The global economic outlook supports stock pickers

The performance of global stock markets this year has been led by a handful of stocks. With share prices at elevated levels and the economic outlook deteriorating, investors should focus on individual corporate fundamentals.

Global equities appear to have advanced at a healthy pace this year, with the MSCI World Index rising by around 8.3% in USD terms over the year to the end of October. However, the headline figures mask the concentration of these gains among a relatively small number of stocks.  In the US, for example, the S&P 500 had gained around 19% by mid-November. Yet the Magnificent Seven of Alphabet (Google), Amazon, Apple, Meta (Facebook), Microsoft, Nvidia and Tesla are responsible for much of this rise. While the Magnificent Seven have gained 71%, the remaining 493 stocks in the S&P 500 have added just 6%.1

We believe the narrow nature of these gains doesn’t support a soft-landing narrative, rather high levels of liquidity have supported this handful of stocks. However, the liquidity environment is turning, and leading indicators continue to point to a mild recession. Monetary policy is the tightest it has been in over 20 years and the Federal Reserve has indicated it intends to continue bearing down on inflation until the central bank is absolutely sure it has been vanquished.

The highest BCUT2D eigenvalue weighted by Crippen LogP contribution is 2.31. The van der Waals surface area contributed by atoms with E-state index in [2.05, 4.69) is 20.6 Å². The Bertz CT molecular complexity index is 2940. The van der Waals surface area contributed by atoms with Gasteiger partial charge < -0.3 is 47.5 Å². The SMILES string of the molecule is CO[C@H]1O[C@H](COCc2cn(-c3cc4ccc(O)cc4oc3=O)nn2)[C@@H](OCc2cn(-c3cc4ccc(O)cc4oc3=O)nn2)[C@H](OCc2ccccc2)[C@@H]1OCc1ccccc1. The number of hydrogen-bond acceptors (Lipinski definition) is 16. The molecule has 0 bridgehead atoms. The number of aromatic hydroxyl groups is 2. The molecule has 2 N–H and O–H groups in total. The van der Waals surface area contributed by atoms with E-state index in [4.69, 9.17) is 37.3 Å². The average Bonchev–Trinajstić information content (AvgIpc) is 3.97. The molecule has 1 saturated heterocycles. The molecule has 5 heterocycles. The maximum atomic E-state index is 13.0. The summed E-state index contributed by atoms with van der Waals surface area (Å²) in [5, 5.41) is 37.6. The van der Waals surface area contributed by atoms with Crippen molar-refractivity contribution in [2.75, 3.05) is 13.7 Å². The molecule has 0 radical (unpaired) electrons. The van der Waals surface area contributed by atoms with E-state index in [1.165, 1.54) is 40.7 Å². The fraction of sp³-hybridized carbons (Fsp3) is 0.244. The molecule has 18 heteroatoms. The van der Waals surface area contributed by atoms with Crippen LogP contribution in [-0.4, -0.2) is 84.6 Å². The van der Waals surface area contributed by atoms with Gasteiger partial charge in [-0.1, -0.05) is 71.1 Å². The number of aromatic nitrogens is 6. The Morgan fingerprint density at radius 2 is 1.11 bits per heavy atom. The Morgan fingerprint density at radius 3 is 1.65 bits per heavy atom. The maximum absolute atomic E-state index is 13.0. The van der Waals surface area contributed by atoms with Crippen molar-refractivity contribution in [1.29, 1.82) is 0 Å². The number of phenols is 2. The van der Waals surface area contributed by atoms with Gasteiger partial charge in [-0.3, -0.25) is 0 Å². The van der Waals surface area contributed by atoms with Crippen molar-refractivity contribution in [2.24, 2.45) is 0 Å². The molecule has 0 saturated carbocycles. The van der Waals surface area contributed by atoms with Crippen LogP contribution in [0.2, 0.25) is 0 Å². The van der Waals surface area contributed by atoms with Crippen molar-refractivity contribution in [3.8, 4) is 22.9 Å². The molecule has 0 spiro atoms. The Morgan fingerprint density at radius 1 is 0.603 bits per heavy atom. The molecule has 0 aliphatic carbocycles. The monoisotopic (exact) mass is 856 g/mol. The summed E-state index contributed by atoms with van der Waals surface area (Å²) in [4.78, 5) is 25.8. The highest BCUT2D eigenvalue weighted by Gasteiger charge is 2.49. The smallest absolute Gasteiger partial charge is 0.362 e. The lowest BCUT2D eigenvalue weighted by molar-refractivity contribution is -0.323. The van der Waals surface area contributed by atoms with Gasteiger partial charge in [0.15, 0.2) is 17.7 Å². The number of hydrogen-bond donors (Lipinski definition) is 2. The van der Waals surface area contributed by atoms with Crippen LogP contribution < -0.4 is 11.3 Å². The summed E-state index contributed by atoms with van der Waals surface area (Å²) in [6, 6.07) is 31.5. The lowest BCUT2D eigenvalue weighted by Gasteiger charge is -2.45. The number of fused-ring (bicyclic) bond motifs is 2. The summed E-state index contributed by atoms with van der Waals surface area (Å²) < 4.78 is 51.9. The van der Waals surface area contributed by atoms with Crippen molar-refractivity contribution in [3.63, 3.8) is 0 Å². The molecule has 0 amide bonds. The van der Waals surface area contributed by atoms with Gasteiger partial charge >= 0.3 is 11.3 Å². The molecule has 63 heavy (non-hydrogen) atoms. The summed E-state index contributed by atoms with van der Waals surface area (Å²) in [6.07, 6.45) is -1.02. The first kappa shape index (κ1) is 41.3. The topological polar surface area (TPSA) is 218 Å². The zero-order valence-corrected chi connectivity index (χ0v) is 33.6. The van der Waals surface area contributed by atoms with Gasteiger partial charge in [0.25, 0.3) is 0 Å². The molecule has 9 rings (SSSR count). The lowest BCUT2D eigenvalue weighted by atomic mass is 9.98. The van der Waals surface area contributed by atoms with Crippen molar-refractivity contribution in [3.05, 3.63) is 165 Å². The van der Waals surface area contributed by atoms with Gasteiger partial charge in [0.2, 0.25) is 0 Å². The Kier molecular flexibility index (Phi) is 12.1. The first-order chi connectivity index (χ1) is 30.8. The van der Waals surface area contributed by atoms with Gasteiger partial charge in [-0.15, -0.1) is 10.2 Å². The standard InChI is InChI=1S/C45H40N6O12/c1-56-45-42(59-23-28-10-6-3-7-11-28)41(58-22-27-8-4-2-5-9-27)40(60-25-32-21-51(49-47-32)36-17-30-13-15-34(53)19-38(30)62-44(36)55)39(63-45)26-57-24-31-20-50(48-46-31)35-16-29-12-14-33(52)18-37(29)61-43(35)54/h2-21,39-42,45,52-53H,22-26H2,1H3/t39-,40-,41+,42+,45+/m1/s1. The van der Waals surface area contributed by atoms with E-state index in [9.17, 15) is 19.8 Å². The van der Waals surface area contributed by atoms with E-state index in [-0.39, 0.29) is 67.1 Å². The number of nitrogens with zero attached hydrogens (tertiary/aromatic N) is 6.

Potential volatility as the US heads back to the 1970s

At the same time, the Biden administration continues the approach of populist spending, with the budget deficit surging 23% wider to $1.7 trillion in the 2023 fiscal year ending on 1st October – exceeding all pre-COVID shortfalls. Current tax and spending projections suggest the budget gap will remain wide. Both the main US parties are committed to protecting leading-edge technology and onshoring supply chains as well as addressing climate change, and spending pressure on healthcare and social programs will only intensify as the population ages.

These contradictory economic policies, where a tight monetary stance is competing against a loose fiscal stance, are likely to create further volatility in US economic growth and inflation. That too will leave investors guessing about the direction of monetary policy – in particular, how long interest rates will remain at their currently elevated levels, and how fast they’ll fall if economic activity declines sharply. Concern about how this large fiscal deficit will be funded provides another potential threat to financial markets.

Current valuations highlight the need for caution

This backdrop could promote the volatility seen in financial markets in the 1970s when policy makers also flip-flopped from a stance focused on taming inflation to one seeking to spur growth. Back then, however, stocks were priced at much lower multiples than is the case today. That suggests today’s investors would do well to focus on individual corporate fundamentals and be disciplined about paying the right price for a company’s business resilience and growth profile. The potential for volatility is certainly high – and as every investor knows, volatility is kryptonite to markets.

Read our Q3 Market Update to learn more about Antipodes global market strategy.




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4 December 2023
By Alison Savas By Alison Savas 3 min 3 min